“Coach Dan Magill, it was an honor to have known you and learned from you. Undoubtedly the Greatest Bulldog Of All Time.” – John Isner, tweeting after the death of his college coach, Dan Magill.



Lukas Rosol staved off two match points before capturing the Winston-Salem Open, his second career ATP World Tour title, stopping Poland’s Jerzy Janowicz. “I just focused on my games, especially while I was serving,” the 29-year-old Rosol said. “I waited patiently to see if he would give me a chance on his serve, and he did.” Janowicz reached match points twice while Rosol was serving in the 10th game of the final set. But Rosol held, then broke his opponent as he won the final three games of the match. “I didn’t start out well, but I finished strong,” the winner said. He ended the triumph with his 13th ace of the match.  “(Players) can make a comeback, whatever the score,” Janowicz said. “(Rosol) served well.” Rosol has reached the quarterfinals or better in his last five tournaments. He won his first title last year in Bucharest, Romania. Janowicz was seeking to become the first player from Poland to win an ATP World Tour title since Wojtek Fibak captured the Chicago trophy in 1982.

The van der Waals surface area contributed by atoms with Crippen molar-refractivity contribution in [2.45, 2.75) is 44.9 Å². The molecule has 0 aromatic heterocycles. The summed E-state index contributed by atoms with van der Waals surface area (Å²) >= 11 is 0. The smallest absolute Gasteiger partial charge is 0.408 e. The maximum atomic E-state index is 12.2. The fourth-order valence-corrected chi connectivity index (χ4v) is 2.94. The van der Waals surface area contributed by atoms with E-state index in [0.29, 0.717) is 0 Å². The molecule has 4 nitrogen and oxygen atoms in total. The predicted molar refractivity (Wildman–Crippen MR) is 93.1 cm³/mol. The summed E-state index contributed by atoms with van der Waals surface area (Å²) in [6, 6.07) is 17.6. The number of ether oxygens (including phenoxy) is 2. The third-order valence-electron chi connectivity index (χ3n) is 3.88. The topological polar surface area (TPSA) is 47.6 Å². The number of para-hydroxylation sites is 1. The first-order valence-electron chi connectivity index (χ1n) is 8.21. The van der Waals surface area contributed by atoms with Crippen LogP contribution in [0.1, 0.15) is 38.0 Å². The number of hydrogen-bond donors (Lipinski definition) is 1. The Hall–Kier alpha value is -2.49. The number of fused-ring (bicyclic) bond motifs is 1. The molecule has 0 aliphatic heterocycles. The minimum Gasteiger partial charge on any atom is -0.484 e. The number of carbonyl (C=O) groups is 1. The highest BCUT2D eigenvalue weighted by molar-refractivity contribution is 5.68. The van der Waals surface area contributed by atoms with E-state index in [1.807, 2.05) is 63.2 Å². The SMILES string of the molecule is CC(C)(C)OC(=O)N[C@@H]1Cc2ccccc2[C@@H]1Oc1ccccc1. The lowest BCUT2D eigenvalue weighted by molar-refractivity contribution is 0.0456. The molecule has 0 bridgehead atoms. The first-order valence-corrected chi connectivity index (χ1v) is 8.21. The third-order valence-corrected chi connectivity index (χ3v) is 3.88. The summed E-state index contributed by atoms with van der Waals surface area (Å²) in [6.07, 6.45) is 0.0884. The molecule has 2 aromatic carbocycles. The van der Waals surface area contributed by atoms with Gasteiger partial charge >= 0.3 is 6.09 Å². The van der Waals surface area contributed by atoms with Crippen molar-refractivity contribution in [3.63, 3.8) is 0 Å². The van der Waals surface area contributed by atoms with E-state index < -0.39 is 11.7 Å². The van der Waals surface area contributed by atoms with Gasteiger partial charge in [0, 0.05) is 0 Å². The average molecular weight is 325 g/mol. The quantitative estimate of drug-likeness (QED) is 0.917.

Wimbledon champion Petra Kvitova didn’t drop a set during the week as she won her second WTA title of the year, besting Magdalena Rybarikova. The Connecticut Open crown was the 13th of the left-hander’s career. Kvitova blasted 31 winners in the final, including a huge cross-court backhand return winner on match point, the same shot she pulled off at match point at Wimbledon when Eugenie Bouchard was on the other side of the net. “From the first match I played here, I played really solid,” Kvitova said. “That’s important for me going into the US Open.” The Czech jumped out to a 5-2 lead to begin the match, and then saw Rybarikova take the next two games. “Serving at 5-3 I knew I was serving for the set, so it’s always a little bit difficult,” Kvitova said. “I was a little bit hectic. It was quite new balls as well. There were a few times where I was pushing her, but then I would miss the last shot. I think I just lost my concentration a little bit at times in the first set. But the most important thing was I broke her for the set, and then kept my concentration.” While Kvitova came away with the big trophy and biggest paycheck, Rybarikova had plenty to smile about too. She had the best win of her career in the New Haven tournament when she knocked off second-ranked Simona Halep on her way to her first Premier final.